Taking scale model photos

I take photos of real aircraft to support my scale model projects (as reference material). Once a model project is completed, I usually take pictures of the model and produce a Web page that describes the model, its construction, etc. Some people have asked me how do I take those model pictures, and how do I edit them afterwards. This blog post is my answer.

Here are some examples of my recent models:

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Confusion over RLM colors 81/82/83

Over the past year I have been working on a model of the Dornier Do 335A. The 335 is the unconventional late-war design that used two DB 603 engines with two propellers, one pushing and one pulling. The model will eventually nicely complement my model of the Göppingen Gö 9, the experimental prototype Dornier designed to test the new concept. The project has now progressed to a point where I am painting the airframe. I am building the model to represent the 7th pre-production A-0, Werkenummer 240107. There are plenty of pictures of this aircraft from the time when it was being initially test flown by Dornier; for example [1, pp.74-75].

In the title I used the word “confusion”… I could also have said “frustration”. Here’s why: one of the late-war camouflage schemes used by the Luftwaffe consisted of the RLM colors 81/82/65. Color 65 is easy, it is the darker shade of light blue that Luftwaffe used a lot. The problem is with the definitions of 81 – often called “braunviolett”, sometimes “dunkelgrün” (dark green) – and 82 – called either “dunkelgrün” or “hellgrün” (light green, go figure). When I look at the black-and-white photos of the Do 335, I can hardly see the difference between the two greens, but when I look at the – thoroughly researched – aircraft preserved at the NASM, the greens seem quite garish, almost cartoon-like. And even though not used in Do 335, the color RLM 83 is also called “dunkelgrün” and is almost identical to 81.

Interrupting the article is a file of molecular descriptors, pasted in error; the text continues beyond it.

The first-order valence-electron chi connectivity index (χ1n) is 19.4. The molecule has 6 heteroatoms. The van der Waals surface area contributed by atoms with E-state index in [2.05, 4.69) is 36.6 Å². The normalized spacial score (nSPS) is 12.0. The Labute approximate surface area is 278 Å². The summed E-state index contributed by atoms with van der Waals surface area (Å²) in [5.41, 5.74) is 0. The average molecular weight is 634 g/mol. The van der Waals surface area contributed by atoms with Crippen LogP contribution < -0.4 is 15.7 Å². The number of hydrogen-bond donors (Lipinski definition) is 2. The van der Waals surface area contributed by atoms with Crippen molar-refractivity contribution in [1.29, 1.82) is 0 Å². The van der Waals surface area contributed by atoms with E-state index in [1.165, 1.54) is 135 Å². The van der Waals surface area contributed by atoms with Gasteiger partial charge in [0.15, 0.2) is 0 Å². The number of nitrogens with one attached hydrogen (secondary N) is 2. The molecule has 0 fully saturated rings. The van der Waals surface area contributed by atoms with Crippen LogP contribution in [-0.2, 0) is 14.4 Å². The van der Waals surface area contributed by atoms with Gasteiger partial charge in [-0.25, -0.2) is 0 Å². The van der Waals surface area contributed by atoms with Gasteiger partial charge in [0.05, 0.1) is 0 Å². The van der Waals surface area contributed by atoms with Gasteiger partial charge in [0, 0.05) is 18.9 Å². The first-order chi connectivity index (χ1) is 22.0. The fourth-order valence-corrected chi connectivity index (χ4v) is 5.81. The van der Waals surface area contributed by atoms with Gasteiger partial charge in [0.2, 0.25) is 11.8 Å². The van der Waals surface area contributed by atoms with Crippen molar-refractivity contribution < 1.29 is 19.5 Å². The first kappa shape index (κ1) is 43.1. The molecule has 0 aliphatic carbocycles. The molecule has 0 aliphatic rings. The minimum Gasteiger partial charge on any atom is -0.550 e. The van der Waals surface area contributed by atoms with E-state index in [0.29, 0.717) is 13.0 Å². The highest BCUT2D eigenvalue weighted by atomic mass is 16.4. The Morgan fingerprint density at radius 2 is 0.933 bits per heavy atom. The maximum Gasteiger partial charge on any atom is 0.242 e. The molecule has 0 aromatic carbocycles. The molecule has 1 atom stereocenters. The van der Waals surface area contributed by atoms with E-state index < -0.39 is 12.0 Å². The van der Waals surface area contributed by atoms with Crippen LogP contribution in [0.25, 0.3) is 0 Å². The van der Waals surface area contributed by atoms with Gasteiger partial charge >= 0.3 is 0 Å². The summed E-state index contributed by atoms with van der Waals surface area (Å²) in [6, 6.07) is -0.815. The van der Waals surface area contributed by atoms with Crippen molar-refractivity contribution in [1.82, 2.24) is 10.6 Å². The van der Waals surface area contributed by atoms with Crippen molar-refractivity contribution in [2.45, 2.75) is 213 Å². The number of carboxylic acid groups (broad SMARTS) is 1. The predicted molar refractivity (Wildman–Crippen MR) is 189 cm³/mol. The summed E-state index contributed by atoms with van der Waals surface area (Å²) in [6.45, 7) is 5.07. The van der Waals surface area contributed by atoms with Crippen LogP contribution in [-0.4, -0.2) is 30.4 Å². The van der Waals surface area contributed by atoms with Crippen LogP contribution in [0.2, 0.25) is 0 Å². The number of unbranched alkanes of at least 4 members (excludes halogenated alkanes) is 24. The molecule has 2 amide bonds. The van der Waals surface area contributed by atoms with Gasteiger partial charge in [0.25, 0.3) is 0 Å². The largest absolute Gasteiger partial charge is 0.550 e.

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Grand Messerschmitt project: First completed model

At long last, the project has yielded its first completed model, Ilmari Juutilainen‘s Bf 109G-2 “MT-213”. Juutilainen, of course, was the highest-scoring Finnish fighter ace, and also the highest-scoring non-German ace of World War 2.

A full-write-up (with more pictures) can be found here. An index to all the stories (so far) can be found here.


Previous: It’s alive! | Next: Two more aircraft completed

Grand Messerschmitt project: it’s alive!

After a several months’ hiatus I have resumed work on the Grand Messerschmitt project of 2021, and I thought I’d provide a “status report” on where I am with each of the five aircraft.

The first one to be finished is the Bf 109G-2, “MT-213”, flown by Finland’s highest scoring ace Ilmari Juutilainen (also the highest-scoring non-German ace of the war). Only some minor details are missing anymore.

MT-213 needed some remedial work on the rear fuselage
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